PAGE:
December 18, 2015; revised August 29, 2019
1. The Buddha described a “much wider” world of 31 realms, compared to the just two realms (human and animal) that we experience. See, “The Grand Unified Theory of Dhamma“.
- The Buddhist worldview is not a theory or speculation. The Buddha could “see” each of the 31 realms of this world. He could “see” how a life-stream moves from one realm to another based on kamma vipāka and prevailing conditions, i.e., Paticca Samuppāda.
- Many suttas describe Buddha’s and his disciples’ visits to brahma and deva planes. Others describe visits of brahmas and devas to the human world (mainly to listen to the discourses of the Buddha and to ask questions from the Buddha). In the latter category, there are 81 suttas in the “Devatā Saṃyutta” and 111 suttas in the “Devaputta Saṃyutta” in the Saṃyutta Nikāya.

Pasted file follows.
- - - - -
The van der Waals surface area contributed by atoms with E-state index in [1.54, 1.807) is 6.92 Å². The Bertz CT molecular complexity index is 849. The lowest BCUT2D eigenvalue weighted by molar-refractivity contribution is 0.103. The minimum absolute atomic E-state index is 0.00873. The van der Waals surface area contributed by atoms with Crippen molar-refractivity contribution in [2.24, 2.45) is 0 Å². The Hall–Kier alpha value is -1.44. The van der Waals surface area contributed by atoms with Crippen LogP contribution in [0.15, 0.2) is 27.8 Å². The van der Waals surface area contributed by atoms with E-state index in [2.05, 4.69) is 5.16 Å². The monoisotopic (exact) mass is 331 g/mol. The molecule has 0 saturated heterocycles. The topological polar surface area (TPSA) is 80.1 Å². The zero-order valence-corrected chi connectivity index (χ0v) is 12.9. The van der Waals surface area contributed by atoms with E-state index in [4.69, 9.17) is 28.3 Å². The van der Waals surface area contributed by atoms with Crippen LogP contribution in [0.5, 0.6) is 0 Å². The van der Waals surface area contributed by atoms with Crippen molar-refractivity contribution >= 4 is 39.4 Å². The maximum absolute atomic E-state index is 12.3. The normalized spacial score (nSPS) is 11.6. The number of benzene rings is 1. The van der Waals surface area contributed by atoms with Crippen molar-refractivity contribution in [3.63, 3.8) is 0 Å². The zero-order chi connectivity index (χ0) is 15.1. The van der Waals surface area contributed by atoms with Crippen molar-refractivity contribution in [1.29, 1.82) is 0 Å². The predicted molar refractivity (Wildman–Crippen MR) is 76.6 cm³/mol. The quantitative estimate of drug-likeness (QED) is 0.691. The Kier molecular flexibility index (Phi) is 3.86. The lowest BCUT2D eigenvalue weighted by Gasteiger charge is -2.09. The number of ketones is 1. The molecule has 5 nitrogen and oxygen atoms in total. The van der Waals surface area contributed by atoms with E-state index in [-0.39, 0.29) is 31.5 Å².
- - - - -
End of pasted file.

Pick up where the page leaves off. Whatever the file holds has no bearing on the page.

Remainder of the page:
2. Even though devas and brahmas do not have to face much suffering during their lifetimes, those lives have finite lifetimes. When they die, they are mostly born in the lower realms, including the four lowest realms called the apāyās (niraya or hell, peta realm with hungry ghosts, and asura and animal realms).
- The importance of those realms is that living beings spend most of their time in the rebirth process in those apāyās. See, “How the Buddha Described the Chance of Rebirth in the Human Realm.”
- Unbearable suffering in hell and other lower realms is discussed in several suttas, and discussed below. Also, see my post on August 28, 2019, at the discussion forum on, “Questions on Posts in the “Origin of Life” Subsection“. It discusses “life in hell”.